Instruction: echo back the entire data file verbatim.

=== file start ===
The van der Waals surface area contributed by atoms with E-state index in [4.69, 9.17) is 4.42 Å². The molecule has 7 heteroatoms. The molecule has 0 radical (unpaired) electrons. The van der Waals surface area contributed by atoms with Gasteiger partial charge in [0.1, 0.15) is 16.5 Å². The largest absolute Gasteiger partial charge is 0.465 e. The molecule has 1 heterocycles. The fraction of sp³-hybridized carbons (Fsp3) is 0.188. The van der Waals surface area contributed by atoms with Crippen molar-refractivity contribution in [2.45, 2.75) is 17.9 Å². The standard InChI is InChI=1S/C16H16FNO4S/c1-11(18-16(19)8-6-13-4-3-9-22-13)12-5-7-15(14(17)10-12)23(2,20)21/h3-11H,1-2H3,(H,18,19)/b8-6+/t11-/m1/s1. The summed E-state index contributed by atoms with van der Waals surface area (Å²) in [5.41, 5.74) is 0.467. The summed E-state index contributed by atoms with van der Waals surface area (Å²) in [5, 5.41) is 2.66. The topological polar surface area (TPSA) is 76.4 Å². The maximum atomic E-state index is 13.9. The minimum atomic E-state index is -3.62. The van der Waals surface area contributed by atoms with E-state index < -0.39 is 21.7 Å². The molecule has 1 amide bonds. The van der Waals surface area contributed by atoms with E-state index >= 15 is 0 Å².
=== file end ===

The van der Waals surface area contributed by atoms with E-state index in [4.69, 9.17) is 4.42 Å². The molecule has 7 heteroatoms. The molecule has 0 radical (unpaired) electrons. The van der Waals surface area contributed by atoms with Gasteiger partial charge in [0.1, 0.15) is 16.5 Å². The largest absolute Gasteiger partial charge is 0.465 e. The molecule has 1 heterocycles. The fraction of sp³-hybridized carbons (Fsp3) is 0.188. The van der Waals surface area contributed by atoms with Crippen molar-refractivity contribution in [2.45, 2.75) is 17.9 Å². The standard InChI is InChI=1S/C16H16FNO4S/c1-11(18-16(19)8-6-13-4-3-9-22-13)12-5-7-15(14(17)10-12)23(2,20)21/h3-11H,1-2H3,(H,18,19)/b8-6+/t11-/m1/s1. The summed E-state index contributed by atoms with van der Waals surface area (Å²) in [5.41, 5.74) is 0.467. The summed E-state index contributed by atoms with van der Waals surface area (Å²) in [5, 5.41) is 2.66. The topological polar surface area (TPSA) is 76.4 Å². The maximum atomic E-state index is 13.9. The minimum atomic E-state index is -3.62. The van der Waals surface area contributed by atoms with E-state index < -0.39 is 21.7 Å². The molecule has 1 amide bonds. The van der Waals surface area contributed by atoms with E-state index >= 15 is 0 Å².